Wärtsilä to supply dual-fuel engines for China’s first LNG-powered tugs
Texas to grant $18M for natural gas vehicle purchases or repowers

USDA awards Cooper Tire & Rubber and partners $6.9M for research on guayule as source for tire rubber and biofuel

The US Department of Agriculture (USDA) has awarded Cooper Tire & Rubber and its consortium partners a 4-year, $6.9-million grant to support research efforts to develop enhanced manufacturing processes, testing and utilizing of guayule natural rubber as a strategic source of raw material in tires, and evaluating the remaining biomass of the guayule plant as a source of biofuel for the transportation industry.

Cooper Tire will lead a consortium of companies, universities and the Agricultural Research Service (ARS) of the USDA to develop guayule technology for future commercialization opportunities in the tire industry. Yulex Corporation—a leader in guayule crop science and renewable products made from guayule—will be the manufacturer of the material.

Guayule is a perennial shrub native to the southwestern US and northern Mexico, and produces natural rubber in its bark and roots. Natural rubber from Guayule has almost identical qualities compared to natural rubber harvested from Hevea trees—currently the primary source for the natural rubber used in tires.

Interest in guayule as a source for tire rubber reaches back more than a century. A paper on guayule rubber in tires and tubes, written by J.H. Doering at Firestone Tire and Rubber, was published in the ACS journal Industrial & Engineering Chemistry in 1934. In 1977, the National Academy of Sciences issued a report recommending that the US initiate an R&D program to commercialize guayule rubber. Some of the challenges have been to increase rubber yield or to develop high-value co-products to make guayule economically competitive.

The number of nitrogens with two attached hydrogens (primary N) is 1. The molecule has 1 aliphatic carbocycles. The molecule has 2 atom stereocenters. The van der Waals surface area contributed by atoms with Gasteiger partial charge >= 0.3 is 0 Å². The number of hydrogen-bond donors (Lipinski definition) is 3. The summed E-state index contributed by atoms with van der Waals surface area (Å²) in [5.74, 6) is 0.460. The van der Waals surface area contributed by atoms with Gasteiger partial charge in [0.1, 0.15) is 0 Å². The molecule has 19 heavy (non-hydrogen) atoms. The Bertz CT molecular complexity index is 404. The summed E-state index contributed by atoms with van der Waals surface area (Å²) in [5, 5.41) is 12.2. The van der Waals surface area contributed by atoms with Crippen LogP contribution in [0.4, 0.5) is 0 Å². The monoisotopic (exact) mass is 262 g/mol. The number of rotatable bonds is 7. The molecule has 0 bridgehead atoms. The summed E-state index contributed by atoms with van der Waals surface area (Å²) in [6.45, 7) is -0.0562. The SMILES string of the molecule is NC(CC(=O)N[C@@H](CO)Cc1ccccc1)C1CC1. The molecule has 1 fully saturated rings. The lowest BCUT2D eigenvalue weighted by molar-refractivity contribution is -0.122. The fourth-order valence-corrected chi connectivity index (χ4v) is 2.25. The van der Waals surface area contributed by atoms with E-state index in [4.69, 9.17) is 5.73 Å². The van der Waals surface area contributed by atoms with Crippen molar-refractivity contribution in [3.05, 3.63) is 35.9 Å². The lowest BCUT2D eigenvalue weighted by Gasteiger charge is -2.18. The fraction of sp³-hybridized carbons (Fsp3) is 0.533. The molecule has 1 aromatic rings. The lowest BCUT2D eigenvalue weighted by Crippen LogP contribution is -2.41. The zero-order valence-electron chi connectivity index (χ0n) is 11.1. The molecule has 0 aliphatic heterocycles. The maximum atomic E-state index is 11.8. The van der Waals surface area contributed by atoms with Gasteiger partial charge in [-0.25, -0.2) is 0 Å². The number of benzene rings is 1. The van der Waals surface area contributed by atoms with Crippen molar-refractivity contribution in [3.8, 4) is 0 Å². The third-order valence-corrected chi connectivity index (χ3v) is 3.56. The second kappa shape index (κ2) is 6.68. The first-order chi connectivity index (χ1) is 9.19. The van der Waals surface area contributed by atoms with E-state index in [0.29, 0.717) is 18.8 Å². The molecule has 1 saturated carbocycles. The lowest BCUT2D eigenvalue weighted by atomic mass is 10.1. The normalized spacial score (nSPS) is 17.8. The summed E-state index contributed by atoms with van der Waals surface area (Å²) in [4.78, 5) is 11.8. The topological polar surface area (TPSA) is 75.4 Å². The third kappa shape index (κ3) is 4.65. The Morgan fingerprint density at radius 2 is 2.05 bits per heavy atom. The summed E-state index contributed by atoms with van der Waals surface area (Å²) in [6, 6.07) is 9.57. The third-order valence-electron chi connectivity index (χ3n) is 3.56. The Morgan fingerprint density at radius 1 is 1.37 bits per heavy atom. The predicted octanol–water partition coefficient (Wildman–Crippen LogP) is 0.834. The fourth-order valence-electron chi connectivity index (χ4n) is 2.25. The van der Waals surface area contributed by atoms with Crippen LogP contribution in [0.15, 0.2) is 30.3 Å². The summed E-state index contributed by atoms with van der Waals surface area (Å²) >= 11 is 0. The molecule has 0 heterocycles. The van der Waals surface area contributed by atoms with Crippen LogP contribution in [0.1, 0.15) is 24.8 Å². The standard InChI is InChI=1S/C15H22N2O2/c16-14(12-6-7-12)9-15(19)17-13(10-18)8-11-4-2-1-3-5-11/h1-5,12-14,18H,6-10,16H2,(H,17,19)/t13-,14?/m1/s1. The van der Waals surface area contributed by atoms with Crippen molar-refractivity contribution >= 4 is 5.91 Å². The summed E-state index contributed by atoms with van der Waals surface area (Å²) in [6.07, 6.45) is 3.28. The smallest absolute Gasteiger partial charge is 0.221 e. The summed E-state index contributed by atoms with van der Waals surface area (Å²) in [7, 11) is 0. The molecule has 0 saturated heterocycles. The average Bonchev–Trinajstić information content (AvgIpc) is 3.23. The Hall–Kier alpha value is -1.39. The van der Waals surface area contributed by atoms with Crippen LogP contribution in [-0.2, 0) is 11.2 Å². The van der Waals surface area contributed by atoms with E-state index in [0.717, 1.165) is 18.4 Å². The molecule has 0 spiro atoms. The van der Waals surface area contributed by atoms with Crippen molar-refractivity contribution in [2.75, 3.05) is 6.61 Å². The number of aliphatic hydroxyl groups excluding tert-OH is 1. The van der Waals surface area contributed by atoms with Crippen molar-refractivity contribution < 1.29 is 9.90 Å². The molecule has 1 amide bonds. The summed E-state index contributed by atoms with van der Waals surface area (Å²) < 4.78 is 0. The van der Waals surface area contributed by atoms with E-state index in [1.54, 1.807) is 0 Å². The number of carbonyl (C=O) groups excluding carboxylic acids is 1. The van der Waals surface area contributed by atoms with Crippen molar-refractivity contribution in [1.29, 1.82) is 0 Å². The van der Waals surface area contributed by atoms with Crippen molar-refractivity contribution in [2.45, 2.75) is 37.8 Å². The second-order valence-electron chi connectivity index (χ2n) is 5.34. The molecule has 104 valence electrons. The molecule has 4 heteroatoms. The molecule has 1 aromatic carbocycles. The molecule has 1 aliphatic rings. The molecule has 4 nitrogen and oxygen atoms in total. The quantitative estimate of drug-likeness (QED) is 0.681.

Other important components of the Cooper-led work include collaborative projects to advance agronomic practices, development of genetic and genomic information, and a life cycle analysis, which will document the impact a bio-material and bio-energy industry will have on the American Southwest.

The grant was a result of a recent joint announcement by the USDA and the US Department of Energy (DOE) for $30 million in funding for research and development of technologies and processes for alternative renewable fuels and bio-based products.

The advanced bio-fuels produced from these projects are expected to reduce greenhouse gas emissions by a minimum of 50% compared to fossil fuels. Each proposed project must integrate science and engineering research in three technical areas: feedstock development, bio-fuel and bio-based products development, and bio-fuels development analysis.

Other current efforts. In March, Bridgestone Corporation (BSJ) announced plans for an extensive research project in the United States dedicated to developing guayule as a commercially viable, renewable source of high-quality natural rubber and as an alternative to the Hevea tree. (Earlier post.)

More immediately, Netherlands-based Apollo Vredestein, part of Apollo Tyres Ltd. from India, announced that it had manufactured tires with European natural rubber from both the Russian dandelion and from guayule.

Apollo Vredestein is a partner in the EU-PEARLS project, the objective of which is to find a European alternative to natural rubber from the rubber tree.

Apollo Vredestein is processing the natural rubber from both these alternatives is being processed in various types of the Quatrac Lite tire, size 155/65 R14. Although first impressions look very promising, the tires with the alternative natural rubbers will first undergo extensive testing over the coming months before being taken into production.

The EU-PEARLS project (212827) is financed by the European Commission FP7 KBBE Program. The research results will be presented on 24–25 September 2012 during the closing conference in Wageningen, The Netherlands.


  • J. H. Doering (1934) Guayule Rubber in Tires and Tubes - Service Tests in Which Rubber Was Exclusively Guayule. Industrial & Engineering Chemistry26 (5), 541-543


The comments to this entry are closed.